More on selections
There are other selection tools than what we've used, the main one we'll discuss today is the "selection brush" which is a very useful tool made more simple in Photoshop elements than it ever was as the "Quick Mask Mode" in Photoshop. This tool simply allows you to create a selection by the same means as you would paint something. It can be used in two ways, but the most useful is the "mask" mode whereby the area that will be selected is colored an orange color so you can easily see it. Once byou're done painting your selection, you can switch to any other tool or to the "selection" mode of the selection brush and get your "marching ants" that define your selection area. From here you can choose to do what you will with the selected pixels, such as copy them, apply adjustments to them, or apply filters to them.
This can be a nice way to achieve what we've so far talked about as the creation of shallow depth of field, such as having a blurred background. Try making a selection of some of your background and then choose Filter>Blur>Gaussian blur
There are many different things you can do with Photoshop to improve your portraits and other images. Most of the techniques are quite subtle, however, and you may not notice them right away. For real-world examples, check out Marktucker.com.
You will often want to blur the background of an image in a portrait because very often the background is something which doesn't add a great deal to the image and therefore the portrait would be better without it. Another technique for blurring the background of a portrait or other image involves the use of layers. One layer that is blurred and another layer that is not. Simply, duplicate your image layer and then hide the new layer so that the bottom layer is the only one visible. Apply the gaussian blur filter to this layer: filter>Blur>Gaussian Blur until it is nice and blurred. OK, now make your duplicated layer active and visible again. You then need to simply use a soft eraser tool and erase the parts of the top background to show the blurred background underneath.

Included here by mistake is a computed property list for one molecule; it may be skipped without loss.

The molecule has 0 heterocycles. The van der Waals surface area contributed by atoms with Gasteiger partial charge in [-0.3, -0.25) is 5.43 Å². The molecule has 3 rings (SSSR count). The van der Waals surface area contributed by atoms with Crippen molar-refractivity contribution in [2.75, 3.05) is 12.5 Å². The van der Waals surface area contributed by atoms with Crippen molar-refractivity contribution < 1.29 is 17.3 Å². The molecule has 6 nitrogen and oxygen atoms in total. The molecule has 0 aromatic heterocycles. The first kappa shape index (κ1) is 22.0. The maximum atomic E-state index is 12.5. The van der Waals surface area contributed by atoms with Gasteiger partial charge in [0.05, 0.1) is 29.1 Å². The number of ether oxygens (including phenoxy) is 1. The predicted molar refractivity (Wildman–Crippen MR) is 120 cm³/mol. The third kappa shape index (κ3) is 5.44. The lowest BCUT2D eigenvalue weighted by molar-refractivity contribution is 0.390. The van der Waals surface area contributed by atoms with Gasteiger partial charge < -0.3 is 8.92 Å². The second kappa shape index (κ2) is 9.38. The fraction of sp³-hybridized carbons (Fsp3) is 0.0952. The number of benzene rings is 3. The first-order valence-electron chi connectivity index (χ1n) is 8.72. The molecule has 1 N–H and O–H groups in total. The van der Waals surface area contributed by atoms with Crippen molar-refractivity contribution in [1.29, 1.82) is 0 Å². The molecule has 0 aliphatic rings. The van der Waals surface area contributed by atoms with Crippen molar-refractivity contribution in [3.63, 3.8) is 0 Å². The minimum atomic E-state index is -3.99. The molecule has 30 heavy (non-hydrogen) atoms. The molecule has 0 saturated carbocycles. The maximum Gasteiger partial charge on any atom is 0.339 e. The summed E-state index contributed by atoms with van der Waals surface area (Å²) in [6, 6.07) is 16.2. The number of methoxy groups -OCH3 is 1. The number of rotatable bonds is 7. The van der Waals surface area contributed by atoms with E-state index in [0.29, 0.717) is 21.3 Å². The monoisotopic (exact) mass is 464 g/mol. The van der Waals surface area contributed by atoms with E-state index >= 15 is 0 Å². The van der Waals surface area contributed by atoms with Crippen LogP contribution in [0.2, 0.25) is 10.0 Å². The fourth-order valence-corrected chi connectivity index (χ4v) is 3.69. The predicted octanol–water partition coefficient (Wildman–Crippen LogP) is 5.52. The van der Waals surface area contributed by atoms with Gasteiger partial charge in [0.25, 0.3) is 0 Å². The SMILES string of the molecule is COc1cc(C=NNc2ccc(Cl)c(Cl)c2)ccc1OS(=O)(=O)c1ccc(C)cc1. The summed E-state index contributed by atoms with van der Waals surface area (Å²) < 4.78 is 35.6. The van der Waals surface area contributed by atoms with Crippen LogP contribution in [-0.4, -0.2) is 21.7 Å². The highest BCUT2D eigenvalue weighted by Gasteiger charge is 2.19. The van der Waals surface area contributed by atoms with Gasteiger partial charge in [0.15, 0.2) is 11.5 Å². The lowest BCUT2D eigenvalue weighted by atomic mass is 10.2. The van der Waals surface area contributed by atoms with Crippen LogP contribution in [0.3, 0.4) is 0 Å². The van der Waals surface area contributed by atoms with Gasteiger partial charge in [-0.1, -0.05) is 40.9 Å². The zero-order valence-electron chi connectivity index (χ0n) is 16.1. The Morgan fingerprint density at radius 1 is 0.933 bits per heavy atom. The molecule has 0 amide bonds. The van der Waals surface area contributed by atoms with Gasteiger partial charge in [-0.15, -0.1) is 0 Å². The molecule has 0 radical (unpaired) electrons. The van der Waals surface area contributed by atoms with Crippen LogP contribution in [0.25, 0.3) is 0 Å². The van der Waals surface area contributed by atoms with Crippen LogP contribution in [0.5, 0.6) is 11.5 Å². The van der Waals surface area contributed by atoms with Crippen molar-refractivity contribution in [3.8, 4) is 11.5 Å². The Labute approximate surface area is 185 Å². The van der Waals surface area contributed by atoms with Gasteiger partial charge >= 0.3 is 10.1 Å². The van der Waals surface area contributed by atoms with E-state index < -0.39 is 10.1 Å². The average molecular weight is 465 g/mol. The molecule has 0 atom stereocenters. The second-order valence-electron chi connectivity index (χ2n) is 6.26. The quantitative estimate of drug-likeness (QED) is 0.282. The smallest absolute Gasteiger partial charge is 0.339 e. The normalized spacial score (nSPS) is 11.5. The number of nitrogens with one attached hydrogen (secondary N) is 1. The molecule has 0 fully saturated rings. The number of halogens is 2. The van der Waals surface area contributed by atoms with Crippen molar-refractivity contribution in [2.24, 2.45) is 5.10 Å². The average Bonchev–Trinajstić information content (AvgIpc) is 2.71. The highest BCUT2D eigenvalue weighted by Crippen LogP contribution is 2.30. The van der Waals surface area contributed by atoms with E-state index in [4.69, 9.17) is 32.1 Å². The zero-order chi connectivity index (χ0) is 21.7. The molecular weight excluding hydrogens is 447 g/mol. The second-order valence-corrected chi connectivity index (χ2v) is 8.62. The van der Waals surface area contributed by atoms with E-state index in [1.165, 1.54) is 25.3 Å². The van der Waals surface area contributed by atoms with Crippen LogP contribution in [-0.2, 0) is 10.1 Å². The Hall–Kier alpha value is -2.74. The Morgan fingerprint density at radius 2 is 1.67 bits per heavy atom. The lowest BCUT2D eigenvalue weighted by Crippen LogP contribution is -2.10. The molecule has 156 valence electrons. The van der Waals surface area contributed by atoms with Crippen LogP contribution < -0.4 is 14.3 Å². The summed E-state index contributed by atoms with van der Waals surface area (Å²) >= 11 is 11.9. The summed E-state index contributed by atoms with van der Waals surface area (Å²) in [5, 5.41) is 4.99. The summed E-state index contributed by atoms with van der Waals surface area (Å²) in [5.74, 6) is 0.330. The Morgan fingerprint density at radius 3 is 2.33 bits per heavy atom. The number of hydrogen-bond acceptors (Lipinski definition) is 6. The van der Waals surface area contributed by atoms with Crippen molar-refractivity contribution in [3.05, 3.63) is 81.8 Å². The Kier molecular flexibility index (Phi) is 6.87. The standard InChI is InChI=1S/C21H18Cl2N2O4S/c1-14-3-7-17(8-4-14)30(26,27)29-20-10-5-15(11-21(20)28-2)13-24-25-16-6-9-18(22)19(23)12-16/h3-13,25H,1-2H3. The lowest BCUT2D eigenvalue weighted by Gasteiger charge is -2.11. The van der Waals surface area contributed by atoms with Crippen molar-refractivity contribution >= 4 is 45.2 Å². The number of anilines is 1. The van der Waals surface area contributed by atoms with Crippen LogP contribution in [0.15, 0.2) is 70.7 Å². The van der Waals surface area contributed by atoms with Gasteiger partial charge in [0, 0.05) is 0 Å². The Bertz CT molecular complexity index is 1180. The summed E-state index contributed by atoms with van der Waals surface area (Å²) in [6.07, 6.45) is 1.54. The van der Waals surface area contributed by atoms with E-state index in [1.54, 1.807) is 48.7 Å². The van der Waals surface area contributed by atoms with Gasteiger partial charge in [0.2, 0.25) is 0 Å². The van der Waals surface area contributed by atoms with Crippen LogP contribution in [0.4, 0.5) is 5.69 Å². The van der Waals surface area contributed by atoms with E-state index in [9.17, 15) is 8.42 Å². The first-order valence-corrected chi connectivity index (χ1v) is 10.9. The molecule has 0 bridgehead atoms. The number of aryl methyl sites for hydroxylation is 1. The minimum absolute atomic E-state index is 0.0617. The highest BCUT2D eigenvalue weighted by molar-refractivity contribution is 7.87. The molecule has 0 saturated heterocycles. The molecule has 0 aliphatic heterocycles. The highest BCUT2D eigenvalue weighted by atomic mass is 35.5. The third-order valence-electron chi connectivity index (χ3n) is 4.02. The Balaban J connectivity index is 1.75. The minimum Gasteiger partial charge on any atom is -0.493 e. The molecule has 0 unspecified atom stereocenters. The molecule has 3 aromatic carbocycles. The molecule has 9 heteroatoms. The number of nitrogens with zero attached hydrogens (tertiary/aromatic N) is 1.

Texture overlays are used in many of the portraits by Mark Tucker, even though they are so subtle that you may not at first notice them. A texture overlay is simply an image of texture (usually black and white) that is placed as a layer on top of your image and blended with blending mode (overlay,multiply) and transparency (opacity value).